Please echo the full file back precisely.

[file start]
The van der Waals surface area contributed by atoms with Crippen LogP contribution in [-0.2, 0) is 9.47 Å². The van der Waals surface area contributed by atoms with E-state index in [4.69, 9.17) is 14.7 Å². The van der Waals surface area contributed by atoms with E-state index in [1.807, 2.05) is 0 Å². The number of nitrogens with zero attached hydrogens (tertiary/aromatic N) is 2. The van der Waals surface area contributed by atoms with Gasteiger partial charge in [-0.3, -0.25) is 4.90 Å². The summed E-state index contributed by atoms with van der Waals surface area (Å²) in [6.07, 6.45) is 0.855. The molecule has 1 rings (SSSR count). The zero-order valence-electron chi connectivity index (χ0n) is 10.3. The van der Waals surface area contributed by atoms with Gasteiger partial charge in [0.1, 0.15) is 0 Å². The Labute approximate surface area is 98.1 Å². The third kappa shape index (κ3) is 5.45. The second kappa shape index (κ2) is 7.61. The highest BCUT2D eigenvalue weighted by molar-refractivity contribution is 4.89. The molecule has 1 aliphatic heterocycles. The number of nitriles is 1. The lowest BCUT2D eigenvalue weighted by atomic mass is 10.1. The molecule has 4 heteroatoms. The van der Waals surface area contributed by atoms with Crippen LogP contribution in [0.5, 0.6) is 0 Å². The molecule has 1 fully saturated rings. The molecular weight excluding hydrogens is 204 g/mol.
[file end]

The van der Waals surface area contributed by atoms with Crippen LogP contribution in [-0.2, 0) is 9.47 Å². The van der Waals surface area contributed by atoms with E-state index in [4.69, 9.17) is 14.7 Å². The van der Waals surface area contributed by atoms with E-state index in [1.807, 2.05) is 0 Å². The number of nitrogens with zero attached hydrogens (tertiary/aromatic N) is 2. The van der Waals surface area contributed by atoms with Gasteiger partial charge in [-0.3, -0.25) is 4.90 Å². The summed E-state index contributed by atoms with van der Waals surface area (Å²) in [6.07, 6.45) is 0.855. The molecule has 1 rings (SSSR count). The zero-order valence-electron chi connectivity index (χ0n) is 10.3. The van der Waals surface area contributed by atoms with Gasteiger partial charge in [0.1, 0.15) is 0 Å². The Labute approximate surface area is 98.1 Å². The third kappa shape index (κ3) is 5.45. The second kappa shape index (κ2) is 7.61. The highest BCUT2D eigenvalue weighted by molar-refractivity contribution is 4.89. The molecule has 1 aliphatic heterocycles. The number of nitriles is 1. The lowest BCUT2D eigenvalue weighted by atomic mass is 10.1. The molecule has 4 heteroatoms. The van der Waals surface area contributed by atoms with Crippen LogP contribution in [0.5, 0.6) is 0 Å². The molecule has 1 fully saturated rings. The molecular weight excluding hydrogens is 204 g/mol.